Mac Miller is the king of Pittsburgh rap. It sounds like a huge title, but when your only competition is Wiz Khalifa it seems a little less impressive to acquire. Nonetheless, both artists have taken the sound of “weed rap” over from the West Coast and brought it to the industrial city of Pittsburgh, making a new second home for the sound over on the East Coast.

The only differences between the two artists are that 1) whether you like him or not, Mac Miller is making waves for white rap, and 2) like Kanye West said, no one’s ever listened to a Wiz Khalifa album all the way through. One caveat to the argument may come with Mac Miller’s fanbase being completely comprised of frat-guys, with Miller standing out as the seemingly always high frat-bro champion, but either way, with Khalifa being the only competition in Pittsburgh it makes sense how successful Mac Miller has become. It’s even more so, now that he’s in the media 24/7 for being in a relationship with pop-star Ariana Grande.

Good for Grande, on the grounds that Dangerous Woman had her sounding like the most sexually deprived 20-something alive, but at the same time she could do so much better. Not meant as an attack on Mac Miller’s character, but if Dangerous Woman was an album about how horny Ariana Grande was, The Divine Feminine is an album about how Mac Miller can “supply such a service” (to keep it PG-13). Don’t think “Let Me Love You” by Mario however, The Divine Feminine is more like “She Said OK” by Big Boi or “Wait (The Whisper Song)” by the Ying Yang Twins. Something I learned from The Divine Feminine: Mac Miller is uncomfortably raunchy.

I’ve enjoyed Mac Miller in the past: most of Watching Movies with the Sound Off wasn’t all that bad, and “100 Grand” off of last year’s GO:OD AM was actually one of my favorite rap tracks of 2015, not to mention the record’s stellar production, but The Divine Feminine is a whole new concept for Mac Miller. Is that concept deeper than a man bragging about his supposed sexual prowess? It doesn’t seem so.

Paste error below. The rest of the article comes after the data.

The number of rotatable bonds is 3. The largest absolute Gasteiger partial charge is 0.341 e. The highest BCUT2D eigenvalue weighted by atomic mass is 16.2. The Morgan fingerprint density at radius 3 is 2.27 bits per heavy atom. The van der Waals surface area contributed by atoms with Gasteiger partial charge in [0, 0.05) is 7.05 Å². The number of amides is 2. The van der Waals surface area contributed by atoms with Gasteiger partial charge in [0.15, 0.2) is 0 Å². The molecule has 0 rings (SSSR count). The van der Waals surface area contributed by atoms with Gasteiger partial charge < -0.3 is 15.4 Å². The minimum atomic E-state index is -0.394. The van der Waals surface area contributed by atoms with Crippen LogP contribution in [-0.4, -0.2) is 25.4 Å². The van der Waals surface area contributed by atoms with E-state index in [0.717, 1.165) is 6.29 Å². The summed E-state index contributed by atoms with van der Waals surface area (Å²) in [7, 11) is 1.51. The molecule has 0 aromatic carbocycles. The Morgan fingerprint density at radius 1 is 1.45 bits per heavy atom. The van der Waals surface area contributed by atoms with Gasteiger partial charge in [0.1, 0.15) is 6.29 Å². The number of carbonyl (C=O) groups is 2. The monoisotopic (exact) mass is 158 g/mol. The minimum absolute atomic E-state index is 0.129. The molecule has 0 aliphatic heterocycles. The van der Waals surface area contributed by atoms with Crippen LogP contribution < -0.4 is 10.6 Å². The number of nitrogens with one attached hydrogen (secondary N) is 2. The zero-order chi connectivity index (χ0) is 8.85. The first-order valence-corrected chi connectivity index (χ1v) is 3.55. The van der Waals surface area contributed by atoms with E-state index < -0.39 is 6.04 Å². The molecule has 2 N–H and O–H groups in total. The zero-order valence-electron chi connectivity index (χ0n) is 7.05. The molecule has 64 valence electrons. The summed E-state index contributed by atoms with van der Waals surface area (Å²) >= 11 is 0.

In a radio interview with the Breakfast Club, Mac Miller seemed as if he couldn’t explain anything about his album without it sounding like vague weed-smoke induced bullshit while simultaneously dodging all questions regarding his relationship with Grande. He was somewhat more coherent on Zane Lowe, when Miller said the album was about how “love is the most beautiful emotion and no matter what, you’re overwhelmed. It’s like nothing exists anymore,” he says, “That’s where we start–that blinding, overpowering love high. It gets into sex, issues, resolve; it goes through this path that applies not just towards love of another person, but love in general, the feminine energy of the planet.”

So it’s something like that: the feminine energy of the planet, mother nature, the divine forces of love, etc. Hard to push that concept when you have lyrics like “See I knows you smell like cinnamon, kissin’ your lips / I lick my fingertips and get your clitoris in the mix / My dick on business trips / My tongue twistin’ is ticklin’ just a little bit / I’m swimmin’ inside of your skin like a river,” but hey maybe he’s talking about oral sex with Mother Earth’s figurative vagina because that makes more sense to him than just saying he’s in hot nasty dirty love with Ariana Grande for some reason. Your new album isn’t a Georgia O’Keeffe painting Mac, let’s calm down. You don’t see R. Kelly trying to mask his lyrics in universal concepts or existential humans-in-space metaphors unless you count “Sex Planet,” but I think his motives are pretty damn clear right off from the title.

Other than The Divine Feminine‘s borderline-sexist-borderline-extreme-tree-hugging concepts, the production stays pretty true to the caliber set by GO:OD AM. Songs like “Dang!” with Anderson .Paak, the opener “Congratulations,” and “My Favorite Part” with Ariana Grande make for decent jams in the neo-soul revival movement in hip-hop, but I honestly can’t get past most of the lyrics on this record. Where Mac Miller showed his rap skills, excellent production, and honesty on GOO:OD AM, The Divine Feminine shows how sexually explicit he can be. It’s an “interesting” direction choice, but I honestly don’t want to hear about it.